The stereotypes lie within

Someone posted a picture of a stubbled (corn, I presume) field on Facebook with the sign “Maze for Old People.” Well, ha ha ha, and good grief. I plucked up courage and commented, “with respect,” that though I may be losing my sense of humor as I get older, this seemed rather ageist to me. There was no reaction from the poster, or anyone else either. My first foray into activism on behalf of my demographic ruffled no stalks at the maze.

But, to be honest, I’m having more issue with ageist attitudes within myself. For example:

  • When we moved to Tsawwassen, British Columbia, I noticed immediately—and complained about it aloud, more than once, because I didn’t like it—“There are so many seniors here!” Barely realizing the irony of my words.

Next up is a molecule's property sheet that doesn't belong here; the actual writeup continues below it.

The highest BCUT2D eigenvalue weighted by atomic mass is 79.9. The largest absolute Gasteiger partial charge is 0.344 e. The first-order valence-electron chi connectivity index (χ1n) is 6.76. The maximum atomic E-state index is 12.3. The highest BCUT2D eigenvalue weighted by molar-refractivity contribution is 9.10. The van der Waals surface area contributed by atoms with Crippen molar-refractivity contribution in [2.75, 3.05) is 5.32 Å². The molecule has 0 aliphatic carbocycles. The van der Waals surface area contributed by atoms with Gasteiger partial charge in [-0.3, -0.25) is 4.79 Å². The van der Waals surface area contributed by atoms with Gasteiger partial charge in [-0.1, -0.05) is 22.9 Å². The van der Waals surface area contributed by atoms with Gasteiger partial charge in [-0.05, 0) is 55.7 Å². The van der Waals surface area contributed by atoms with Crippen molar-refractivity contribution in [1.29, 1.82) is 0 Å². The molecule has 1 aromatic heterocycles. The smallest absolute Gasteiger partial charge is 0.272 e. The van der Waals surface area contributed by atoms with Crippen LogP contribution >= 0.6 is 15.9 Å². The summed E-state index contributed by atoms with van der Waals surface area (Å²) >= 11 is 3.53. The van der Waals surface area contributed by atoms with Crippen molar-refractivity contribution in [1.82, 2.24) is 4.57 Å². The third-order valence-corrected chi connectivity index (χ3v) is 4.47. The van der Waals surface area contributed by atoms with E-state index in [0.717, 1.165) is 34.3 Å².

• A friendly woman in our apartment building introduced herself and suggested I check out courses at the local Eldercollege. I acted keen but thought, Eldercollege? Do I look ready for Eldercollege? I felt as if I’d been invited to hang out with the cast-off kids in the high school cafeteria.
  • We drifted into attending our children’s church almost by default and before I knew it I’d been invited to the women’s North of 60 group. (It’s not a fan club for the TV show but a monthly meeting of older women.) Did they even check if I qualified? Did the white hair signal me again? They’re terrific women, but I have to admit, I’m a bit mortified that this is my group.

Clearly, the stereotypes lie within me as much as without. Resistance to old scowls back at me from the mirror. I need to figure out why.